Sea ice hits record low at poles: NASA report

Sea ice in the Arctic and the Antarctic has reduced to a record low levels since 1979, a new NASA report has found

By: PTI | Published:November 19, 2016 5:25 pm
Arctic ice, antarctic ice, NASA, global warming, sea levels, sea ice decline, sea ice at record low levels, sea ice content, antarctic sea, climate change, global temperature, science, science news Sea ice decline has been a key indicator that climate change is happening (Dirk Notz via AP)

Sea ice in the Arctic and the Antarctic has reduced to a record low levels since 1979, a new NASA report has found. “It looks like, since the beginning of October, that for the first time we are seeing both the Arctic and Antarctic sea ice running at record low levels,” said Walt Meier, researcher at NASA’s Goddard Space Flight Centre which tracked sea ice data since 1979.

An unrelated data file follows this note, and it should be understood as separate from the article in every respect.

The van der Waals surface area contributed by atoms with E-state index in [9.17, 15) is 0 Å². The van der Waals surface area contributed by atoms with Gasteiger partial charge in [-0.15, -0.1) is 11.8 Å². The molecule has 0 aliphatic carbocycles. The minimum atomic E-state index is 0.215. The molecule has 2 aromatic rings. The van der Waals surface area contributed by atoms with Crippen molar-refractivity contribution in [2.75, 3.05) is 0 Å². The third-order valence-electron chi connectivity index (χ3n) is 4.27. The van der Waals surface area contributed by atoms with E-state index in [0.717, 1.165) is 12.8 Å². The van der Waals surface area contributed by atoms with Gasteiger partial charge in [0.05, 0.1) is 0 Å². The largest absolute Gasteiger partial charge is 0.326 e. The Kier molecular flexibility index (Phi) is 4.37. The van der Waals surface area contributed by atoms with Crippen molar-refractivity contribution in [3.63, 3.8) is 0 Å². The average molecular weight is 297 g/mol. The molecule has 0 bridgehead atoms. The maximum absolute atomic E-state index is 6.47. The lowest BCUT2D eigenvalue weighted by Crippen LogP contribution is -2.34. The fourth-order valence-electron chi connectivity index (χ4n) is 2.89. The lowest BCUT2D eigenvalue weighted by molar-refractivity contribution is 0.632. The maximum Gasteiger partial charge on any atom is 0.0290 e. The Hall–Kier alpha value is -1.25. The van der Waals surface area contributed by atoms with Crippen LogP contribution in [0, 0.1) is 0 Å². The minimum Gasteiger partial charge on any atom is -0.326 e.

Although record low sea ice is not new for the Arctic, it is a surprising event for the Antarctic. Even as sea ice in the Arctic has seen a rapid and consistent decline over the past decade, Antarctic on the other hand has seen its extent increasing. From 2012 through 2014, each year it has reached a record high for its sea ice extent.

It is too early to know if the recent, rapid decline in Antarctic sea ice is going to be a regular occurrence like in
the Arctic, researchers said. However it “certainly puts the kibosh on everyone saying that Antarctica’s ice is just going up and up,” Meier told the CNN.

This sea ice decline has been a key indicator that climate change is happening, but especially in the Arctic, its loss can mean major changes for your weather too. Temperatures in the Arctic have soared recently, and scientists are struggling to explain exactly why, and what will be consequences for this.

Read: ‘Great valley’ found on Mercury indicates shrinking of planet

Air temperatures have been running more than 20 degrees Celsius above average. To make matters worse, the water temperatures in the Arctic Ocean are several degrees above average, which is an expected result of having less sea ice.